03 Jan CREPN #177 – Multifamily Investing Learning Curve with Rama Krishna
The Multifamily investing learning curve is steep.
Real estate investing has been presented in every way imaginable. But, there is only so much you can learn from a book, a blog or podcast. To propel yourself on the learning curve, you have to invest your money and time in a deal. If you like to learn more from mistakes, go it alone. For those who would rather shorten the learning curve, partner with someone who has learned from their mistakes.
Rama Krishna with Zovest Properties LLC did 5 deals from July to December 2018 and acquired 153 units. His decision to invest in Multifamily was made concrete after realizing the path to real passive income was not to acquire 1000 single family homes.
Lessons realized from Multifamily Investing
Property Class Matters
Prior to investing in a deal, Rama analyzed multiple deals. The goal was to find a value add opportunity that he could partner with friends and family to acquire. After acquiring three separate deals, he learned first hand the difference between a C+ and a D property; effort required to collect rent.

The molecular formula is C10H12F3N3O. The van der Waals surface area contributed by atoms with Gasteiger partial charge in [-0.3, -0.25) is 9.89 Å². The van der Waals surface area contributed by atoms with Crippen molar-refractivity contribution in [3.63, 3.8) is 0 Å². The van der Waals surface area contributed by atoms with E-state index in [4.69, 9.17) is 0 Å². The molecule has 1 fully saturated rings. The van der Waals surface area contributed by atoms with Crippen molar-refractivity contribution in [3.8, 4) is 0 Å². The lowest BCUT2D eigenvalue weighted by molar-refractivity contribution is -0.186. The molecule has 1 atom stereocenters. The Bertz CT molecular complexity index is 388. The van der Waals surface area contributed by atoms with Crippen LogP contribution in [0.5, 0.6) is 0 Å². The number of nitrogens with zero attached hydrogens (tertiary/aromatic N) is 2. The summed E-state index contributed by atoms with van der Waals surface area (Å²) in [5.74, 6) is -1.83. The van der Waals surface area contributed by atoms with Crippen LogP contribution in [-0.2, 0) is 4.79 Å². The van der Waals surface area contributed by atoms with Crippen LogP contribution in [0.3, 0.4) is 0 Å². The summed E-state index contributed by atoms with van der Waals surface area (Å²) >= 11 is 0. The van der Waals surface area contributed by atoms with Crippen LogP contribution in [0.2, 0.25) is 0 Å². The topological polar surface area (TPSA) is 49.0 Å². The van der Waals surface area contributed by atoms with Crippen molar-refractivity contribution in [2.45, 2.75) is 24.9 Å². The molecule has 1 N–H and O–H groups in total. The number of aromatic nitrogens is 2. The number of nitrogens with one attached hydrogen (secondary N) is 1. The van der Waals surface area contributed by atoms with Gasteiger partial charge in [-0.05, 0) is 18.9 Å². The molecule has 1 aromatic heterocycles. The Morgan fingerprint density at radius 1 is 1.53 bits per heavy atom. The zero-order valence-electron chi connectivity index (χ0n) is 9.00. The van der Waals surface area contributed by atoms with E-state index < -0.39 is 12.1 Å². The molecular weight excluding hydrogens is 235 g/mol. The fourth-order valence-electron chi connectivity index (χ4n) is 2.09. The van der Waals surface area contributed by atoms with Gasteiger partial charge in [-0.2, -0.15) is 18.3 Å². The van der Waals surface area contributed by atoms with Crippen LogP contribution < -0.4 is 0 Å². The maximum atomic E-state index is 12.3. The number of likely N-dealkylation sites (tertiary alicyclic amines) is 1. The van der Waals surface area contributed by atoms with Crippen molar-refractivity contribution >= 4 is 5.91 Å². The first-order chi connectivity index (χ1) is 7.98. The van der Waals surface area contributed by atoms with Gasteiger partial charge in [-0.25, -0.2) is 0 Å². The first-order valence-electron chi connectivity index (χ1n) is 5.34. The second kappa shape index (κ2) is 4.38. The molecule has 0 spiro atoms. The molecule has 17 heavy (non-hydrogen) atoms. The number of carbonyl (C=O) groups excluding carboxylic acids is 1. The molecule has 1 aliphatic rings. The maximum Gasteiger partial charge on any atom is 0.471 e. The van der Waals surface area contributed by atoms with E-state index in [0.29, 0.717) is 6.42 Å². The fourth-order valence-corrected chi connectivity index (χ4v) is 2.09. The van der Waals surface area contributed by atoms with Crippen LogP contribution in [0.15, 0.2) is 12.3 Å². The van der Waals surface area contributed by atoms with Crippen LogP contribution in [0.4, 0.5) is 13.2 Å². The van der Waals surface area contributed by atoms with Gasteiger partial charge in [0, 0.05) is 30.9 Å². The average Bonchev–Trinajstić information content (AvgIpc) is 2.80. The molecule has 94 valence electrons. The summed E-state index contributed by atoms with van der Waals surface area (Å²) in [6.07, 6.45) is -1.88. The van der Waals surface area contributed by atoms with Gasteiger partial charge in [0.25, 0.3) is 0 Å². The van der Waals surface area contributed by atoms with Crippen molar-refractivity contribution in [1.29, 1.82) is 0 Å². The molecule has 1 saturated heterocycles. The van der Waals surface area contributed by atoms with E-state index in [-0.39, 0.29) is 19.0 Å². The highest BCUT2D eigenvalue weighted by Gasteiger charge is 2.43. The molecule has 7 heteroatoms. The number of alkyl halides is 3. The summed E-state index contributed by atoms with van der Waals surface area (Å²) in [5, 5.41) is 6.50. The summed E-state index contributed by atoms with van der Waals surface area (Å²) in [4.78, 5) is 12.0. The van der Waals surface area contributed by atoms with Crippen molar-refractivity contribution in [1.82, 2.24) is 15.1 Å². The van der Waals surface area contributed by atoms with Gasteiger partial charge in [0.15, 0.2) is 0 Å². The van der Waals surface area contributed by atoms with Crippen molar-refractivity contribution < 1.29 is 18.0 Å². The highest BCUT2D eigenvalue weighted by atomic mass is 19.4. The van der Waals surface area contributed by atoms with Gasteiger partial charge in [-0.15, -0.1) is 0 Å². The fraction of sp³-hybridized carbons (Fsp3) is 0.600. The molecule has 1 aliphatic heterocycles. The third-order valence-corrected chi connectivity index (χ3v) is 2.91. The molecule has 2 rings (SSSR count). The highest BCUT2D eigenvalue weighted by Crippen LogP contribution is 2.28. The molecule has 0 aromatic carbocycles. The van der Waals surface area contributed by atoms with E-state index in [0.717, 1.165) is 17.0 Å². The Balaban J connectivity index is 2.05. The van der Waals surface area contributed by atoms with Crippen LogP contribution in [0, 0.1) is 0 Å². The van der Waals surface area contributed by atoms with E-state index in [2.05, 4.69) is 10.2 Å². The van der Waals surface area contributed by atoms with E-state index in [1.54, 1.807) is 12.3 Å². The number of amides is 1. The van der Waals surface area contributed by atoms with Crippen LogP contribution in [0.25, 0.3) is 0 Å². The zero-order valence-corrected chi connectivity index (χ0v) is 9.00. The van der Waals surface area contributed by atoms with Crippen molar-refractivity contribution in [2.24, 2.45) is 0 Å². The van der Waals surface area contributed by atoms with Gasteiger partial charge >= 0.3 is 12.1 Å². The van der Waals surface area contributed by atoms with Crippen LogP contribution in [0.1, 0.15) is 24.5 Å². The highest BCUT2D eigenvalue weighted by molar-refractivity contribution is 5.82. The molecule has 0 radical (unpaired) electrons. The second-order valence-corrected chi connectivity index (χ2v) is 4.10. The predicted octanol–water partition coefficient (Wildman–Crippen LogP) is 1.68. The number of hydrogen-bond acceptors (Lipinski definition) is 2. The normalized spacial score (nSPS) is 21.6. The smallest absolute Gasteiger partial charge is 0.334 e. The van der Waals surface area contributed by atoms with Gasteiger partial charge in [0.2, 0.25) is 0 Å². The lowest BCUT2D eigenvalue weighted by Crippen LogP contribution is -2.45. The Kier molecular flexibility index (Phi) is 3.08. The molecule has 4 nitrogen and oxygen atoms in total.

If rent is what drives your revenue, and it’s not easy to collect, that may be the reason the property is offered at a higher cap rate. Now he recognizes the benefit of a stabilized property and rent that is collectable.
Lesson: If you want regular rent, buy higher class properties.
Value Add Levels
Multifamily investors love to be able to acquire a property and reposition it; increase occupancy, rents, NOI and value. An inexpensive purchase with lots of potential and heavy lifting, renovation can really limit the cash flow if not properly capitalized.
If you acquire a property that needs a lot of work, get firm construction estimates and plan your capital requirements accordingly, especially if you are syndicating. Recognize that a construction loan is expensive, and you have to complete the project as soon as possible so that you can get more competitive long term financing.
The easier path is to find a lite value add property. These are characterized by a property with dated surfaces and undermarket rents. Ideally, you can make units more appealing by spending a small amount to get market rents.
Lesson: Be realistic when underwriting value add reposition play.
Multifamily investing is people game. Prior to closing his first property, commercial real estate brokers would show Rama only properties which were listed for sale. After he was a proven closer, brokers started calling him with off market deals.
Lesson: Be a closer, and the deals will find you.
For more go to:
Invest. Earn. Retire.
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